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Multi-factor Authentication

Use two or more pieces of evidence to authenticate to a system; such as username and password in addition to a token from a physical smart card or token generator.

ID: M1032
Version: 1.0
Created: 10 June 2019
Last Modified: 10 June 2019

Techniques Addressed by Mitigation

Domain ID Name Description
Enterprise T1098 Account Manipulation

Use multi-factor authentication for user and privileged accounts.

Enterprise T1017 Application Deployment Software

Use multi-factor authentication for accounts used with application deployment software.

Enterprise T1110 Brute Force

Use multi-factor authentication. Where possible, also enable multi-factor authentication on externally facing services.

Enterprise T1136 Create Account

Use multi-factor authentication for user and privileged accounts.

Enterprise T1530 Data from Cloud Storage Object

Consider using multi-factor authentication to restrict access to resources and cloud storage APIs.

Enterprise T1114 Email Collection

Use of multi-factor authentication for public-facing webmail servers is a recommended best practice to minimize the usefulness of usernames and passwords to adversaries.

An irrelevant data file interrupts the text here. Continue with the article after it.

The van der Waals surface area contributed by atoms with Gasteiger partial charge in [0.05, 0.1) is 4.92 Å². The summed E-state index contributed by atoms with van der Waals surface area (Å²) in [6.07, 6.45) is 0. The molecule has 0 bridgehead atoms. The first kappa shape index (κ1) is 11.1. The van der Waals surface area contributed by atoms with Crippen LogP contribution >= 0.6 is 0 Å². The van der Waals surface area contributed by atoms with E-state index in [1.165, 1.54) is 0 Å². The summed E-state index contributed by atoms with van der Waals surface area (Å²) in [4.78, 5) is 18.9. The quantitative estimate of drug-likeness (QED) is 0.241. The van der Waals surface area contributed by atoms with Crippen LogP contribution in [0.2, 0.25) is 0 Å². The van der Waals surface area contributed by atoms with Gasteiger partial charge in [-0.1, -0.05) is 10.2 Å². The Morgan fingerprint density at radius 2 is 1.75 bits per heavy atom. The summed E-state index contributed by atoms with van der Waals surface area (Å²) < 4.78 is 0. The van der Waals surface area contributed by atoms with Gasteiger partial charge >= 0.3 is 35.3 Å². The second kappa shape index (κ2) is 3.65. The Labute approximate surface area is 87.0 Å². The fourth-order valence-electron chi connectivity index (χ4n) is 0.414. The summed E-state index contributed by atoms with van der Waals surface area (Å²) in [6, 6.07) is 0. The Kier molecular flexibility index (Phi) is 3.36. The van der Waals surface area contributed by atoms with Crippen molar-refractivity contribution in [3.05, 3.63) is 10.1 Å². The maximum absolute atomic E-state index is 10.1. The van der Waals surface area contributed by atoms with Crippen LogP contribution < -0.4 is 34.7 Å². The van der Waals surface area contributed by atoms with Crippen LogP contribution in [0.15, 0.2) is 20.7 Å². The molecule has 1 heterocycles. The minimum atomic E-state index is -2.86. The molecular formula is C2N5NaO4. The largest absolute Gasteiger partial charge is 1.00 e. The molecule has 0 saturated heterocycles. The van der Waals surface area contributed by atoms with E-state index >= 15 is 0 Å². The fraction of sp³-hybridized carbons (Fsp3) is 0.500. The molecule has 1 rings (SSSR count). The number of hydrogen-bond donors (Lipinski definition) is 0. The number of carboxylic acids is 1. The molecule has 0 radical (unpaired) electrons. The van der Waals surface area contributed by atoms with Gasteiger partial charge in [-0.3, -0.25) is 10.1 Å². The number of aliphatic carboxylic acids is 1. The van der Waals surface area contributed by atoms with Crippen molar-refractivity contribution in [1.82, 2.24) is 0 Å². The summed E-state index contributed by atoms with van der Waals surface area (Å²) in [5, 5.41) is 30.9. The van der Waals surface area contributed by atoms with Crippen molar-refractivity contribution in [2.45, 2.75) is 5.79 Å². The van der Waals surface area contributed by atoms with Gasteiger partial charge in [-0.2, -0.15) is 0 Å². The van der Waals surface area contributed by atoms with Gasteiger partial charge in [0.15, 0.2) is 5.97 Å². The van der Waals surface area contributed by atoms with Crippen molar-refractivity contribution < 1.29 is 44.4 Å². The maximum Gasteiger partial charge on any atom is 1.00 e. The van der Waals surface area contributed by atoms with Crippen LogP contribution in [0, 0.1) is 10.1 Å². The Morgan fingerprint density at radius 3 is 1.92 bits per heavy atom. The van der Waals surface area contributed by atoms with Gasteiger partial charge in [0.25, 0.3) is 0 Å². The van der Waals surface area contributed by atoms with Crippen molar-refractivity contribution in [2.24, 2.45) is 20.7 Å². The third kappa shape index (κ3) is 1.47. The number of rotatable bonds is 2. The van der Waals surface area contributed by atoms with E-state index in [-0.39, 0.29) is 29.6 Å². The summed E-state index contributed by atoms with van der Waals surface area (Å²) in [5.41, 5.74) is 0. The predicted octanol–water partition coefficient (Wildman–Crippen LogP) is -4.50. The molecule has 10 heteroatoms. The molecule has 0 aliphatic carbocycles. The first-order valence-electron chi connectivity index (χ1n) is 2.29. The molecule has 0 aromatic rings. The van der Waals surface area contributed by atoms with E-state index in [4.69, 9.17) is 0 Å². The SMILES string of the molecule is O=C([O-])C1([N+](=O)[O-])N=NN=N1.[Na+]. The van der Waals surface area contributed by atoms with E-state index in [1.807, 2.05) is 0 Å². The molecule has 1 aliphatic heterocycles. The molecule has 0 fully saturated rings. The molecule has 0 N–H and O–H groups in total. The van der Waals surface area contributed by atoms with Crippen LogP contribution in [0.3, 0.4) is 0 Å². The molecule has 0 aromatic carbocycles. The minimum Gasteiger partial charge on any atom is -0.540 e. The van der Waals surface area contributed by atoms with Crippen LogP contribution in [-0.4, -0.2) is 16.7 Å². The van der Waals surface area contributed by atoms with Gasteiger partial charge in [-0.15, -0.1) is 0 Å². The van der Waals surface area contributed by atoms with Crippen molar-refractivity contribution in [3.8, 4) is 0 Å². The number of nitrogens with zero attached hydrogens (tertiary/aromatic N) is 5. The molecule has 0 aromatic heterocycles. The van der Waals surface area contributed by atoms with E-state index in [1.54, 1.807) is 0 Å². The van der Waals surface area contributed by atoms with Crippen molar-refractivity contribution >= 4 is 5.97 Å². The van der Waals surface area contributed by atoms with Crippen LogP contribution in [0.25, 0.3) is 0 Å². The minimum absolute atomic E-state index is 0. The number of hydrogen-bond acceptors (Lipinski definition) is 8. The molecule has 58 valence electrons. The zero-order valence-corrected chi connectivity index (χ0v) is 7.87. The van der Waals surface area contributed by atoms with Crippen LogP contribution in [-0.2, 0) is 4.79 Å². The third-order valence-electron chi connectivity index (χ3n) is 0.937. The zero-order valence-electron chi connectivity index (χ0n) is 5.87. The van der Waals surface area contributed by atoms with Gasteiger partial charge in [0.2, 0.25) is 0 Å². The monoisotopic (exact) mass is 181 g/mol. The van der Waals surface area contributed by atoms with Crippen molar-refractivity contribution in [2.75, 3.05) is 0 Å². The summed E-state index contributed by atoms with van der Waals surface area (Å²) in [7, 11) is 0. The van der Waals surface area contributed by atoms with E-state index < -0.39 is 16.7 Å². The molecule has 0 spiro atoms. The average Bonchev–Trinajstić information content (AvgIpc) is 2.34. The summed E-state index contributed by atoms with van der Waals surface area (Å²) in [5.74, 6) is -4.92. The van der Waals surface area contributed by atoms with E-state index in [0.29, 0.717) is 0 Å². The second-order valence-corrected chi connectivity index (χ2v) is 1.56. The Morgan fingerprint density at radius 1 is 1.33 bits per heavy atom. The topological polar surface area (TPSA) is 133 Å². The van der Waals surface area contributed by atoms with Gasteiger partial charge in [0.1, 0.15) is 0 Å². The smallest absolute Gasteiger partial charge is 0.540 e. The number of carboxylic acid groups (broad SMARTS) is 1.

Enterprise T1133 External Remote Services

Use strong two-factor or multi-factor authentication for remote service accounts to mitigate an adversary's ability to leverage stolen credentials, but be aware of Two-Factor Authentication Interception techniques for some two-factor authentication implementations.

Enterprise T1040 Network Sniffing

Use multi-factor authentication wherever possible.

Enterprise T1076 Remote Desktop Protocol

Use multi-factor authentication for remote logins.[1]

Enterprise T1021 Remote Services

Use multi-factor authentication on remote service logons where possible.

Enterprise T1539 Steal Web Session Cookie

A physical second factor key that uses the target login domain as part of the negotiation protocol will prevent session cookie theft through proxy methods.[2]

Enterprise T1072 Third-party Software

Ensure proper system and access isolation for critical network systems through use of multi-factor authentication.

Enterprise T1078 Valid Accounts

Integrating multi-factor authentication (MFA) as part of organizational policy can greatly reduce the risk of an adversary gaining control of valid credentials that may be used for additional tactics such as initial access, lateral movement, and collecting information. MFA can also be used to restrict access to cloud resources and APIs.

References